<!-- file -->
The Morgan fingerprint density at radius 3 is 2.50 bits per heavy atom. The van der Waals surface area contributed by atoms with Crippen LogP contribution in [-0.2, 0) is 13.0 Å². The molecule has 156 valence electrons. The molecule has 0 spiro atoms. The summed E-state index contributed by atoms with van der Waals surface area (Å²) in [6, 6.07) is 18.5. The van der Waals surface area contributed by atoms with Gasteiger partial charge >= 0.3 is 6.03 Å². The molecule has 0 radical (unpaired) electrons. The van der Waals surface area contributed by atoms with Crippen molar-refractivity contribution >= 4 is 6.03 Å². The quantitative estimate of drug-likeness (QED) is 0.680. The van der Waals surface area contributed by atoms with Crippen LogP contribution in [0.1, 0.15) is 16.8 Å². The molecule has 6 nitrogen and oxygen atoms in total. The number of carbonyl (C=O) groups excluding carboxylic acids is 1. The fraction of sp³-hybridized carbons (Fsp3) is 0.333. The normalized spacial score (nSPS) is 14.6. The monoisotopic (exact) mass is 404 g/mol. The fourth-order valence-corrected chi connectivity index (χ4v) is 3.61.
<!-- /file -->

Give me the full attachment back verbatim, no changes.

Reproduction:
The Morgan fingerprint density at radius 3 is 2.50 bits per heavy atom. The van der Waals surface area contributed by atoms with Crippen LogP contribution in [-0.2, 0) is 13.0 Å². The molecule has 156 valence electrons. The molecule has 0 spiro atoms. The summed E-state index contributed by atoms with van der Waals surface area (Å²) in [6, 6.07) is 18.5. The van der Waals surface area contributed by atoms with Gasteiger partial charge >= 0.3 is 6.03 Å². The molecule has 0 radical (unpaired) electrons. The van der Waals surface area contributed by atoms with Crippen molar-refractivity contribution >= 4 is 6.03 Å². The quantitative estimate of drug-likeness (QED) is 0.680. The van der Waals surface area contributed by atoms with Crippen LogP contribution in [0.1, 0.15) is 16.8 Å². The molecule has 6 nitrogen and oxygen atoms in total. The number of carbonyl (C=O) groups excluding carboxylic acids is 1. The fraction of sp³-hybridized carbons (Fsp3) is 0.333. The normalized spacial score (nSPS) is 14.6. The monoisotopic (exact) mass is 404 g/mol. The fourth-order valence-corrected chi connectivity index (χ4v) is 3.61.